KCI등재

저자 : 박지영 ( Park Ji-young )

발행기관 : 연세대학교 의과대학 의사학과 의학사연구소 간행물 : 연세의사학 25권 1호 발행 연도 : 2022 페이지 : pp. 221-253 (33 pages)

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This paper examines the concept and practice of publicness in healthcare in 1960s and 1970s Korea. Although the COVID-19 pandemic has made the publicness of healthcare an important social issue in Korea, the history of the publicness in healthcare has not attracted much attention from Korean medical historians. A few researchers investigating the healthcare system in late 1940s Korea showed that publicness had been a core value in the formation of the healthcare system, but they did not deal with its changes in later periods. However, studying the changes in the publicness of healthcare in the context of the rapid growth of the healthcare market and medical commercialization in 1960s and 1970s Korea is important in order to understand the origin of current concepts and practices of publicness in healthcare. Taking the 1973 Medical Service Act Amendment as a case, this paper examines the discourse of the Korean government, Korean doctors, and the public in relation to the publicness in Korean healthcare. In particular, by tracing the process from the introduction to the abolition of the Medical Corporation Law in 1973 Korea, this paper presents the following: 1) The development of the medical market from 1960s and 1970s in Korea promoted medical commercialization, which caused the complaints of the Korean public against the inequal distribution of medical resources. 2) The Korean government revised the Medical Service Act to stabilize its political and social position. The two goals of the Medical Service Act were to effectively mobilize private medical resources and to suppress the commercialization of medical services represented by the introduction of medical corporations. 3) Korean doctors opposed the mandatory establishment of medical corporations, arguing that private healthcare has sufficient publicness. By revealing the differences in perceptions among actors surrounding the publicness in Korean healthcare, this paper shows how the structure of the conflict between the Korean public and Korean doctors or between the Korean government and Korean doctors was formed over the development of private healthcare and the deterioration of the publicness of healthcare.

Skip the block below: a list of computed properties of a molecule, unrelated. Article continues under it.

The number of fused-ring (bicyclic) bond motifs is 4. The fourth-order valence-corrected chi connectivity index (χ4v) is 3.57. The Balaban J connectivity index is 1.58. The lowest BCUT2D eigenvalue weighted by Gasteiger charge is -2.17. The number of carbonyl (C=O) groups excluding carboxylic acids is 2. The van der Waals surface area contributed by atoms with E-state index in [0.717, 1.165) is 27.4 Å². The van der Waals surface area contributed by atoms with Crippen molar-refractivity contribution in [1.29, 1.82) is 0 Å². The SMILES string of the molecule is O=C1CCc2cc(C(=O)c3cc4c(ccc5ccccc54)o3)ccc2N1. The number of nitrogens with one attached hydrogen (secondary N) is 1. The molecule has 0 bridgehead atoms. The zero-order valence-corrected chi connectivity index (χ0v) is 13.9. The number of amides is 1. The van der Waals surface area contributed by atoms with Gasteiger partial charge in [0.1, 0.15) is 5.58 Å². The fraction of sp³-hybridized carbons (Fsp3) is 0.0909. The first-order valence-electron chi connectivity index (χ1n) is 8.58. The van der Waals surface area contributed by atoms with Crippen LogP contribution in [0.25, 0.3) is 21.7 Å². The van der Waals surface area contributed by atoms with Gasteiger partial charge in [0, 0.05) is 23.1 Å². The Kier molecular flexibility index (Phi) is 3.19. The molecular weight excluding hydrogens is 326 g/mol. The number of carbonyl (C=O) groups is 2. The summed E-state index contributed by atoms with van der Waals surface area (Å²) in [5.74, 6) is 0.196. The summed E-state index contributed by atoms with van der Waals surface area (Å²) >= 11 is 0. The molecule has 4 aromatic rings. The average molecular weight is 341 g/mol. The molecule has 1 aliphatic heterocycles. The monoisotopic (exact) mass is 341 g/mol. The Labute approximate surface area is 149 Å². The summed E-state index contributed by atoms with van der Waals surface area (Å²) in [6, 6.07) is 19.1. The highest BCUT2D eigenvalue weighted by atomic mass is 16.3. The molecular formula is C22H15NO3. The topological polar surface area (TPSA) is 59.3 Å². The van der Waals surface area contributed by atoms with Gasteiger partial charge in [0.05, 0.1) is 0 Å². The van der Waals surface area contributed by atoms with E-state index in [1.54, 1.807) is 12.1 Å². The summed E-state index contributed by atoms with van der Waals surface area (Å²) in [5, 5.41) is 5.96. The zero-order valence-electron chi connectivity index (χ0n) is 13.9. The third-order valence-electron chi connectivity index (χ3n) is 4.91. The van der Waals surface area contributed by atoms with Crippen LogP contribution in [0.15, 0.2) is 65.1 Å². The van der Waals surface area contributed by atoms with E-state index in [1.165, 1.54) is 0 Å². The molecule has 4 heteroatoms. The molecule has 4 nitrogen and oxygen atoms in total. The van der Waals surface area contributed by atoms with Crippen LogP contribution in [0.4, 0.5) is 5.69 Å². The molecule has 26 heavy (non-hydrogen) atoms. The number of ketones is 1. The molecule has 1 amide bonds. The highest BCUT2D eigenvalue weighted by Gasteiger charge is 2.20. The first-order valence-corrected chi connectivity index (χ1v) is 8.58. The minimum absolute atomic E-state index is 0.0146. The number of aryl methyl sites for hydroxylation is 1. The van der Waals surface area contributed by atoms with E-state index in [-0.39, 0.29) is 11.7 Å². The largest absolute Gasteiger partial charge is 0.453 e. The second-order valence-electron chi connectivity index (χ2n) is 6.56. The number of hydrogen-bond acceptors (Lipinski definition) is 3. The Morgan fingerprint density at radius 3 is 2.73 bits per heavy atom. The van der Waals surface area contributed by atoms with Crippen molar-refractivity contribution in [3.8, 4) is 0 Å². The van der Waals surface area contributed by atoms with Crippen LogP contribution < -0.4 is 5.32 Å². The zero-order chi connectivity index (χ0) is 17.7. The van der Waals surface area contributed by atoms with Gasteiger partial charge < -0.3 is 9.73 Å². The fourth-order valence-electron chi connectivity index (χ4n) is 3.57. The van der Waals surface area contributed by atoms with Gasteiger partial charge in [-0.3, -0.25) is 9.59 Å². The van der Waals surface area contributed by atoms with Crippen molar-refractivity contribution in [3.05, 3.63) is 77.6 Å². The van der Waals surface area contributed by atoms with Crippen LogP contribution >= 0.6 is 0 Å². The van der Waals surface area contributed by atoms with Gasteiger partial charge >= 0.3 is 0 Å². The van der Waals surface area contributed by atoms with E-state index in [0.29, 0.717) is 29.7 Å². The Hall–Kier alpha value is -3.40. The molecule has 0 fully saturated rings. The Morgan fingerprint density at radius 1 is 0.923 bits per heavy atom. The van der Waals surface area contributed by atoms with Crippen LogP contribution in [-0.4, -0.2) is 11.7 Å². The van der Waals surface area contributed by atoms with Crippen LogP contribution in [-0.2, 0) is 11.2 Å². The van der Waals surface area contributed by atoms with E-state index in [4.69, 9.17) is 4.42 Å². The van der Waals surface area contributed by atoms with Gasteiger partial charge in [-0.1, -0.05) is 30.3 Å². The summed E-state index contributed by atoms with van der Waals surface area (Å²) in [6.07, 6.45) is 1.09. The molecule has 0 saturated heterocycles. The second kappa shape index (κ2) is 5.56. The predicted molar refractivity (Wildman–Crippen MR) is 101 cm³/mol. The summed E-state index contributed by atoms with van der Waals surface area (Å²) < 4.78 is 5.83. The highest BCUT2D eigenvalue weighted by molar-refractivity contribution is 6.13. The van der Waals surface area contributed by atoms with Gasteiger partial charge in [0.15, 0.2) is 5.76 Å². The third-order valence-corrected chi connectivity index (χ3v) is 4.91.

KCI등재

저자 : 이규원 ( Lee Kyu Won )

발행기관 : 연세대학교 의과대학 의사학과 의학사연구소 간행물 : 연세의사학 25권 1호 발행 연도 : 2022 페이지 : pp. 255-282 (28 pages)

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This paper examines the formation and development of Japanese anesthesia in the Edo period, focusing on the prescription of oral anesthetics shown in major medical books, especially the use of Datura and Aconitum. First, the flow of traditional Chinese anesthesia is discussed, and the changes in Japanese anesthesia inheriting the tradition are tracked until the end of the Edo period. From the Tang Dynasty to the Ming Dynasty, Chinese anesthesia continued to change concerning the use of Aconitum and Datura. During the Edo period, Japanese anesthesia began with the introduction of Chinese anesthesia, but developed independently by absorbing surgical knowledge originating from the West. On this foundation, Hanaoka Seishū succeeded in performing the world's first surgical operation under general anesthesia, and from that point on, anesthesia in osteotomy and surgical anesthesia diverged. The traditionality and innovativeness of Japanese anesthesia presented in this paper were to project the universal characteristics of Japanese medicine in the late Edo period, which were formed by absorbing Western medicine into the tradition of oriental medicine.

KCI등재

저자 : 배민 ( Min Bae )

발행기관 : 연세대학교 의과대학 의사학과 의학사연구소 간행물 : 연세의사학 25권 1호 발행 연도 : 2022 페이지 : pp. 283-320 (38 pages)

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This article presents a microscopic picture centred around hospital reforms in the early 1850s through the eyes of a medical student named Edward W. Lane (1823-1889). In his MD thesis (1853), Lane presented both his public-minded spirit, shared by other liberal Benthamite medical reformers of the time, and his own medical beliefs, which he further developed later in his medical career. For him, the ultimate goal of hospital reforms was to make the hospital the central therapeutic institution based on the holistic vision of hygiene. Lane was not one of the well-known figures in nineteenth century medical history who contributed to the development of modern biomedicine; rather, he developed and promoted his own theory of 'hygienic medicine,' which was one of the most explicit attempts in the second half of the century to revive the declining medical philosophy of the holistic approach to the body and disease enshrined in the classical concept of hygiene. The MD thesis he submitted at the Medical School of Edinburgh was one of his earliest published medical works that presents such a holistic vision of medical philosophy.